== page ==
There's a horrid security bug going around and you probably caught it already. Or rather, some of your favorite sites caught it and you'd be smart to change your passwords there. Disturbingly, this massive threat to online security and privacy comes from the very software that's supposed to protect our data flows.
How bad is it? Security expert Bruce Schneier calls it a "catastrophic" flaw. "On the scale of 1 to 10, this is an 11."
The bug is known as Heartbleed and lets attackers random data out of Web servers with no risk of detection. Most of these random data chunks will be unreadable noise, but some it it may contain encryption keys, user logins and passwords, or credit card numbers, just to name a few sensitive data types. One tiny chunk at a time, it's possible to siphon out most of the server's memory contents.
The name refers to two technical aspects to the bug: reading data returned from a malformed "heartbeat" request and bleeding information out of the very heart of your system.
Heartbleed is not related to the hacking attacks on Target last fall. That was a focused effort by criminals to ferret out credit card information from Target's systems and used sophisticated special-purpose software to get it done. Heartbleed is just a simple software bug and not a targeted attack, but the doors it opens lead to scary places that Target never had to visit.
It's been around for two years, and appears to have been exploited over the last five months. The memory-reading flaw affects millions of websites using the popular OpenSSL security package. Anything running on Linux or BSD systems of a certain vintage is up for grabs. Even elsewhere, popular Web server software such as Apache and nginx often use the affected software. Together, these two software solutions serve up 66% of all Web requests today, including more than 70% of the Internet's busiest sites.
Let's put our tinfoil hats away
The flaw was not introduced by the NSA, the CIA, Scotland Yard, or the Illuminati. It was a simple programming error made two years ago, forgetting to check the size and validity of a data request before sending out a response. The developer who made the error calls it a "trivial" mistake with "severe" consequences.
OpenSSL is open-source software, meaning that anybody could have found the error and submitted a patch to plug the Heartbleed memory hole. But despite its very heavy usage in the real world, few developers actually work on this package. Any bug is shallow and easily fixed, given enough eyeballs looking at the code -- but OpenSSL just didn't have enough of those flaw-finding eyeballs. That's why the bug wasn't detected for two years.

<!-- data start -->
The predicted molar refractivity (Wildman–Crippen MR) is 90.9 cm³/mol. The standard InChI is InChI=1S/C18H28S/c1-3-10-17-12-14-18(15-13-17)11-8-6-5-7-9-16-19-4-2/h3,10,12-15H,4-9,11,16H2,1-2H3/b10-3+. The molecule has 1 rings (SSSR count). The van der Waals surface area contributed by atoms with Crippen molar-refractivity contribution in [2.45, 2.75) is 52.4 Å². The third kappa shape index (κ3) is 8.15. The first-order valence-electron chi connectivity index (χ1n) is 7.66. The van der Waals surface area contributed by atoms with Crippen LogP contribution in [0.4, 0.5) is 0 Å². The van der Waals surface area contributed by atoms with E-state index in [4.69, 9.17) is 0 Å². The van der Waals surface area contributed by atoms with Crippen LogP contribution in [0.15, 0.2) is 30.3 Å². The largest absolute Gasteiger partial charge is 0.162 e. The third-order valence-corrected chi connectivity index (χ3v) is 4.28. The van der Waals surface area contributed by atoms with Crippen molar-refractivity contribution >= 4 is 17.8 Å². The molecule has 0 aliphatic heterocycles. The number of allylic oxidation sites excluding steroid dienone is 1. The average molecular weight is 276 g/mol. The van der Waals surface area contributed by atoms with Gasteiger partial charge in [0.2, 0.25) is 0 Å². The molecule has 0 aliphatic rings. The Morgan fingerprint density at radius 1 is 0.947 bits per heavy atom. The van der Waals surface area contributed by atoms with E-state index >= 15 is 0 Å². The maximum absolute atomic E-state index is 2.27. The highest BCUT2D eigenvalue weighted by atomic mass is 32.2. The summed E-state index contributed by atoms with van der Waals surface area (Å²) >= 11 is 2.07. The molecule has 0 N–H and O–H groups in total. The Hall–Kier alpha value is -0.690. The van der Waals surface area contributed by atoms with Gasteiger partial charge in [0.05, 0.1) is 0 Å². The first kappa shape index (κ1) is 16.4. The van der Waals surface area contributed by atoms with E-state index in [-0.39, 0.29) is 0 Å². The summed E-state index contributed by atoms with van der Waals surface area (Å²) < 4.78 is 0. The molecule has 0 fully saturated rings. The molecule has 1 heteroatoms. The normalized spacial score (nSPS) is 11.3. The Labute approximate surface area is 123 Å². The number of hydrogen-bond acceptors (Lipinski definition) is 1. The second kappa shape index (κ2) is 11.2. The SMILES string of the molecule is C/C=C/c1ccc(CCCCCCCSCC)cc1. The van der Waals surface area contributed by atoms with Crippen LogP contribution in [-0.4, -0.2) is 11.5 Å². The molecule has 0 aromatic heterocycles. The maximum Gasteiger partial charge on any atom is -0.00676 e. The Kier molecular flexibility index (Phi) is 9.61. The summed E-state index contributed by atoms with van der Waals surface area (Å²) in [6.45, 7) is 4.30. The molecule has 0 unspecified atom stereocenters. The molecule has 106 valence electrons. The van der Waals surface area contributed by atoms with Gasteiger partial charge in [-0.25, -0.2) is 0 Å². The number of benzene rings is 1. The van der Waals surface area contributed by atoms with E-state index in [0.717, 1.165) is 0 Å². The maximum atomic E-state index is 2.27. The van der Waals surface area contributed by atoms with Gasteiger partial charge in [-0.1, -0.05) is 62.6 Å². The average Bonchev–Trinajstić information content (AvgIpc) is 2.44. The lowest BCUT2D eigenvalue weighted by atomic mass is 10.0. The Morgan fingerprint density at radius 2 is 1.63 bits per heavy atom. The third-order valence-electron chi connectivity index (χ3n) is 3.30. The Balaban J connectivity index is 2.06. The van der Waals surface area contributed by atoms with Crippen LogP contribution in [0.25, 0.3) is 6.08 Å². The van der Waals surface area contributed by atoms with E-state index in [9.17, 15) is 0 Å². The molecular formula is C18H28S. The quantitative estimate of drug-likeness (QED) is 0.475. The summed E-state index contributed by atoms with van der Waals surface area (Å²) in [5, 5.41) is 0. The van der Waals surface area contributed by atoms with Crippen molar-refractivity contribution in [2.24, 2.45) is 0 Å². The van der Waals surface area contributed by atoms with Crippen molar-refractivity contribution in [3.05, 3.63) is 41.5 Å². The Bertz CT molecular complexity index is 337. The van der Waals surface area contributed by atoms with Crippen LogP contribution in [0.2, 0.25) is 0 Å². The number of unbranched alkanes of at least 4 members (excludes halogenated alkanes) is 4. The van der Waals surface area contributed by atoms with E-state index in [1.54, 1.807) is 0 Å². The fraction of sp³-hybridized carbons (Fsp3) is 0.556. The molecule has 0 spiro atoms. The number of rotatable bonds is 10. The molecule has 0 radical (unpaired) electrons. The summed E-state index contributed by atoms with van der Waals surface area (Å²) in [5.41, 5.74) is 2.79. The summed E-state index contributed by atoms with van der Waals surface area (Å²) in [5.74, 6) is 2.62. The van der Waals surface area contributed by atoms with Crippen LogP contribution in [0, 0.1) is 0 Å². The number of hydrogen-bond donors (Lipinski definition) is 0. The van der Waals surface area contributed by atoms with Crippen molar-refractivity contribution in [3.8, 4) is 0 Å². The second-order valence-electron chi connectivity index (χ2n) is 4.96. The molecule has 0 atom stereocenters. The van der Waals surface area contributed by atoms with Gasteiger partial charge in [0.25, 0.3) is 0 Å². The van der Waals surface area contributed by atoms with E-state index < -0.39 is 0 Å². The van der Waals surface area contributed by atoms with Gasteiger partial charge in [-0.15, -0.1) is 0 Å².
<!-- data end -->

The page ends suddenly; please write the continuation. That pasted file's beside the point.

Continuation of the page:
Intelligence agencies may very well have found and exploited the bug at some point, but it's impossible to find out unless Edward Snowden's unreleased papers talk about it.
What to do right now
So, what happened to your data and what does a regular Web surfer do now?
The good: Fixing the Heartbleed bug is very simple, and many sites have already patched their systems.
The bad: Smaller sites with lower IT budgets and less tech expertise may not have plugged this hole yet -- and some may never get around to it.
The ugly: Your sensitive data may already have been trawled out of vulnerable servers, even if the Heartbleed fix is in place today.
It's time to take action.
Mashable keeps a handy list of major sites, noting which of them were affected by Heartbleed and which passwords you should change right away.
Keep an eye on your email inbox. Site owners may reach out to let you know that something was amiss and that it's high time to update your passwords anyway. This is not spam but a serious call to action. For example, I got a note like that from Pinterest this morning:
If you're feeling proactive, there's a plugin for the Chrome browser that lets you know if a site you're visiting is vulnerable to Heartbleed. Install it and browse like you usually do and the tool will let you know when something's amiss.
Or you can go directly to the data source behind the Chrome plugin, checking sites by hand before stepping on potentially infected ground. This Heartbleed checker actually runs an attack on your behalf, extracting a handful of bytes just to see if it works. The tool works in any modern browser and, no, you don't get to see the snatched data.
I use the Lastpass app and browser plugin to manage my own passwords. This tool also checks your database of stored passwords for Heartbleed vulnerability, making it a convenient starting point. Lastpass also supplies its own single-site checking tool, taking press statements into account to present richer information about each site.
For starters, these tools will show you that The Fool is safe as houses because our servers don't use any of the exploitable software. Other sites may not be so lucky. My online stock broker, for example, gets a red flag from Lastpass. How about yours?
So, it's not the end of the world, but you might want to go on a password-changing spree of epic proportions. And if you're just a little more paranoid, you might want to cancel every credit card you've ever used online and order up replacement cards. For once, that's not a crazy thing to do.
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The article Why You Should Be Terrified of the Heartbleed Bug -- And What You Can Do About It originally appeared on Fool.com.Anders Bylund has no position in any stocks mentioned. The Motley Fool has no position in any of the stocks mentioned. Try any of our Foolish newsletter services free for 30 days. We Fools may not all hold the same opinions, but we all believe that considering a diverse range of insights makes us better investors. The Motley Fool has a disclosure policy.
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